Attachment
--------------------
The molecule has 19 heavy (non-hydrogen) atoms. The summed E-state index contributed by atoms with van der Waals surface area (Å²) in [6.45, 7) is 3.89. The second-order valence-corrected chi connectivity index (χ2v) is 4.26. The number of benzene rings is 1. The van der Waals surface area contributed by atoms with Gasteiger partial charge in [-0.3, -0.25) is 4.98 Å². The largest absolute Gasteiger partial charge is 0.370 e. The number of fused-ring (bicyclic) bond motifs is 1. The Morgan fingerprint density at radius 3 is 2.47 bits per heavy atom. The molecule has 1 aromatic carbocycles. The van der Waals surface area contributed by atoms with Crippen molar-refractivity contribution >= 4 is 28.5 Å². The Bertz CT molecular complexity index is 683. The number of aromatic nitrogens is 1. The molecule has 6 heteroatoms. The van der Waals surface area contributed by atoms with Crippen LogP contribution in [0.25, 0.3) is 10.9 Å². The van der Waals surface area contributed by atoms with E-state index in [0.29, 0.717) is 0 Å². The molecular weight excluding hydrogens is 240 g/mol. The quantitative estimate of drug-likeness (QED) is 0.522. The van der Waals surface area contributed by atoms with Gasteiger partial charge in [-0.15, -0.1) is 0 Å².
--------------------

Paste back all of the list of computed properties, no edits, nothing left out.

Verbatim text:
The molecule has 19 heavy (non-hydrogen) atoms. The summed E-state index contributed by atoms with van der Waals surface area (Å²) in [6.45, 7) is 3.89. The second-order valence-corrected chi connectivity index (χ2v) is 4.26. The number of benzene rings is 1. The van der Waals surface area contributed by atoms with Gasteiger partial charge in [-0.3, -0.25) is 4.98 Å². The largest absolute Gasteiger partial charge is 0.370 e. The number of fused-ring (bicyclic) bond motifs is 1. The Morgan fingerprint density at radius 3 is 2.47 bits per heavy atom. The molecule has 1 aromatic carbocycles. The van der Waals surface area contributed by atoms with Crippen molar-refractivity contribution >= 4 is 28.5 Å². The Bertz CT molecular complexity index is 683. The number of aromatic nitrogens is 1. The molecule has 6 heteroatoms. The van der Waals surface area contributed by atoms with Crippen LogP contribution in [0.25, 0.3) is 10.9 Å². The van der Waals surface area contributed by atoms with E-state index in [0.29, 0.717) is 0 Å². The molecular weight excluding hydrogens is 240 g/mol. The quantitative estimate of drug-likeness (QED) is 0.522. The van der Waals surface area contributed by atoms with Gasteiger partial charge in [-0.15, -0.1) is 0 Å².